“Don’t talk race, assimilate. Find a way to purge who you are.” That’s what Ramona Tascoe’s father told her when she was young. Tascoe, a former member of the nation’s first Black Student Union, was born in Louisiana, but her family moved to San Francisco in 1953. When they got to California, her parents were determined to help their children succeed. That meant, they believed, eradicating any signs of black culture. The young Tascoe pressed her hair straight and practiced pulling in her lips to make them seem thinner.
When she was ready to go to college in the mid ’60s, Tascoe enrolled at San Francisco State University. At the same time, California was in the middle of a growing black cultural and political revolution—the Black Panthers were headquartered across the Bay in Oakland, and the NAACP was protesting de facto segregation of public schools in San Francisco. The black-power organizers were rejecting the emulation of white beauty standards and cultural norms, and calling for schools and universities to embrace black history and the arts. Tascoe joined the school’s Black Student Union, and by 1967, she became the first San Francisco State student arrested during what is still the longest college strike in US history, and what would turn out to be a seminal event that shaped higher education.
Here’s what happened: In 1968, SF State faculty member George Murray joined the Black Panther Party and encouraged students to carry arms. In response, the administration asked the schools’ president, John Summerskill, to fire Murray. Summerskill refused and was replaced by a president who did fire Murray. This sent the Black Student Union into protests and demonstrations. In response, the new president brought in the cops. To this day, those demonstrations are remembered as some of the bloodiest in university organizing; more than 500 students were arrested and hundreds of students were left with severe injuries. The violence radicalized and politicized many other people on campus in support of the protesters. After five months and hundreds of arrests, the strike ended—but not before the university agreed to establish the new College of Ethnic Studies. Within a year, every state campus in California had a Black Student Union that was pushing for similar reforms. Inspired by the organizers, Latino and Asian American students formed their own unions on college campuses. And similar protests took place at the University of Wisconsin, City College of New York, Duke, and Brandeis University. “It’s the higher education counterpart to Board v. Brown of Education,” said Juanita Tamayo-Lott, the former San Francisco State student leader.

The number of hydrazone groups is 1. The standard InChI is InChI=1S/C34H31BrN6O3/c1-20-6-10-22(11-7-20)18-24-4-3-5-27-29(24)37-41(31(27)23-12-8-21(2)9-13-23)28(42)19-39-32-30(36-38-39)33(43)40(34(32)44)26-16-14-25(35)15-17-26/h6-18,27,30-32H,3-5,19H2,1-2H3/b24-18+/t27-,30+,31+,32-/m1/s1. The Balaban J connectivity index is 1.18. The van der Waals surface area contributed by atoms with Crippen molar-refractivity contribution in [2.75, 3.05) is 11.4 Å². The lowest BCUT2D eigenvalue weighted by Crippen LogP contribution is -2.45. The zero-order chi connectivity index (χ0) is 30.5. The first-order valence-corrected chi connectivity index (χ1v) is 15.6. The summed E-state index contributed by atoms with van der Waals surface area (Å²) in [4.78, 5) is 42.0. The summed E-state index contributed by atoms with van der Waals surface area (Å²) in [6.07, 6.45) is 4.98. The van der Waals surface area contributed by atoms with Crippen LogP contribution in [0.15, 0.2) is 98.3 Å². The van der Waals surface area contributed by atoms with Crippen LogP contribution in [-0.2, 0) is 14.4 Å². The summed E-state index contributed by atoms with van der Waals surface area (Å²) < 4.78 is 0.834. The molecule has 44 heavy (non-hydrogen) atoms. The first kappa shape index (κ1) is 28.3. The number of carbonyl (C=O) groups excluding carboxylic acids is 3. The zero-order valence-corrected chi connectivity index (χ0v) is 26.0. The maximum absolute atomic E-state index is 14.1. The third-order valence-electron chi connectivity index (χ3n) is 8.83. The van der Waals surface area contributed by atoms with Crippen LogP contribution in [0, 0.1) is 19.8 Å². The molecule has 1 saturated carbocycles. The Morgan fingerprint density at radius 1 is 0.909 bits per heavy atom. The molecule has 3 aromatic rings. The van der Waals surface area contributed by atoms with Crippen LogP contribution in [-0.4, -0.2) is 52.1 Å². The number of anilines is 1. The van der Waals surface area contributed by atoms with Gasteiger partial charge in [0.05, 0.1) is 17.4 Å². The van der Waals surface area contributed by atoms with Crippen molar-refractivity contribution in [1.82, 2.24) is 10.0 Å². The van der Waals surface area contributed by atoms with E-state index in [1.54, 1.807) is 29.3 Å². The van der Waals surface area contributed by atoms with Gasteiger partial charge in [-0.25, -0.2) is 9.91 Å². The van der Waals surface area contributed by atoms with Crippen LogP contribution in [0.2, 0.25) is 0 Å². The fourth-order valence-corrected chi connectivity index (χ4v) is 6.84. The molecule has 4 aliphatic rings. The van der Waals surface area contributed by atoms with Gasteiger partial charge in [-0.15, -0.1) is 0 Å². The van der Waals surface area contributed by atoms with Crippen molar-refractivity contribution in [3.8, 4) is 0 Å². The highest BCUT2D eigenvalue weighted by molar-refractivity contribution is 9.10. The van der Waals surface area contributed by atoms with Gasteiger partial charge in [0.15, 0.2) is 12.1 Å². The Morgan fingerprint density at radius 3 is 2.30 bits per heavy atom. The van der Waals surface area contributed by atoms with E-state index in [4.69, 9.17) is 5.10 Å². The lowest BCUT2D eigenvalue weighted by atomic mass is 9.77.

A new documentary, Agents of Change, describes the five-month SF State protest and a similar strike at Cornell University through the voices of former students like Tascoe who were involved. The film is a gripping case study of the meticulous organizing, community engagement, and careful planning that went into two of the most effective student strikes in American history.
The film was recently screened at San Francisco State in front of an audience of students who were involved in their own strike. For several months, students at the university have been protesting proposed budget cuts to the very same Ethnic Studies College that was born out of the 1968 strike. On May 2 this year, four of the student activists began a hunger strike. (The students dubbed their group the Third World Liberation Front 2016—an homage to the 1968 organizers depicted in the film.)
Agents of Change, produced by Frank Dawson and Abby Ginzberg, is the first feature-length documentary about the founding of the SF State College of Ethnic Studies. The film is full of fascinating, archival footage, but its most important point is the central role that black students played in the fight to reform American universities: most notably, they pushed for the expansion of Eurocentric curricula to include intellectual contributions of other racial and ethnic groups, for the hiring of more diverse faculty and better recruitment, and for more humane treatment of students of color.